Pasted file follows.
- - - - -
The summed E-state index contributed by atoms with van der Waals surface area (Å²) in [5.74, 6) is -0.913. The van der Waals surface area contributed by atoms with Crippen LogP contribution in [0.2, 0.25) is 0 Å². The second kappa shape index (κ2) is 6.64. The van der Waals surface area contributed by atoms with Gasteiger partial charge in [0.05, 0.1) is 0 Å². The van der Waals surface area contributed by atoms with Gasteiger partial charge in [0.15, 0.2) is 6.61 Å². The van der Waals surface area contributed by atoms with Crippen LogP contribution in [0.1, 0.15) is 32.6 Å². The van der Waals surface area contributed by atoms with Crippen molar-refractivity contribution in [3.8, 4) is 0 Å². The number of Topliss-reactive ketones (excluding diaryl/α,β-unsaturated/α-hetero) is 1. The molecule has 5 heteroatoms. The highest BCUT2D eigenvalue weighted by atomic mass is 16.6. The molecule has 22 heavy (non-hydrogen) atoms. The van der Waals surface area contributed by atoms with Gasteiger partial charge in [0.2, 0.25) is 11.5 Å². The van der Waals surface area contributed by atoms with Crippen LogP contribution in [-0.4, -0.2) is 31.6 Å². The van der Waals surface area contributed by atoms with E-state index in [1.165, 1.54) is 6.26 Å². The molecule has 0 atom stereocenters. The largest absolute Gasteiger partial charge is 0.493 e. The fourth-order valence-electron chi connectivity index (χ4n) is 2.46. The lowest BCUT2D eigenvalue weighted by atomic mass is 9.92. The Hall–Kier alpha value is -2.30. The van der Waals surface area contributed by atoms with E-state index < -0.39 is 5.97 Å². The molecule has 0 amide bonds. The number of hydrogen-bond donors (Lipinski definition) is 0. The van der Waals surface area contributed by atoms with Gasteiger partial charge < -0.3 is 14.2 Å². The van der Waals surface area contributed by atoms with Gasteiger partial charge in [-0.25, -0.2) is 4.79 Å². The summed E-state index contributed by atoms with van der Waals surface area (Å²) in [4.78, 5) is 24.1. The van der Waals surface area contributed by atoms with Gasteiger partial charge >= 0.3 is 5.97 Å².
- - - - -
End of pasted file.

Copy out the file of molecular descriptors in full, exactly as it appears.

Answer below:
The summed E-state index contributed by atoms with van der Waals surface area (Å²) in [5.74, 6) is -0.913. The van der Waals surface area contributed by atoms with Crippen LogP contribution in [0.2, 0.25) is 0 Å². The second kappa shape index (κ2) is 6.64. The van der Waals surface area contributed by atoms with Gasteiger partial charge in [0.05, 0.1) is 0 Å². The van der Waals surface area contributed by atoms with Gasteiger partial charge in [0.15, 0.2) is 6.61 Å². The van der Waals surface area contributed by atoms with Crippen LogP contribution in [0.1, 0.15) is 32.6 Å². The van der Waals surface area contributed by atoms with Crippen molar-refractivity contribution in [3.8, 4) is 0 Å². The number of Topliss-reactive ketones (excluding diaryl/α,β-unsaturated/α-hetero) is 1. The molecule has 5 heteroatoms. The highest BCUT2D eigenvalue weighted by atomic mass is 16.6. The molecule has 22 heavy (non-hydrogen) atoms. The van der Waals surface area contributed by atoms with Gasteiger partial charge in [0.2, 0.25) is 11.5 Å². The van der Waals surface area contributed by atoms with Crippen LogP contribution in [-0.4, -0.2) is 31.6 Å². The van der Waals surface area contributed by atoms with E-state index in [1.165, 1.54) is 6.26 Å². The molecule has 0 atom stereocenters. The largest absolute Gasteiger partial charge is 0.493 e. The fourth-order valence-electron chi connectivity index (χ4n) is 2.46. The lowest BCUT2D eigenvalue weighted by atomic mass is 9.92. The Hall–Kier alpha value is -2.30. The van der Waals surface area contributed by atoms with E-state index < -0.39 is 5.97 Å². The molecule has 0 amide bonds. The number of hydrogen-bond donors (Lipinski definition) is 0. The van der Waals surface area contributed by atoms with Gasteiger partial charge < -0.3 is 14.2 Å². The van der Waals surface area contributed by atoms with Gasteiger partial charge in [-0.25, -0.2) is 4.79 Å². The summed E-state index contributed by atoms with van der Waals surface area (Å²) in [4.78, 5) is 24.1. The van der Waals surface area contributed by atoms with Gasteiger partial charge >= 0.3 is 5.97 Å².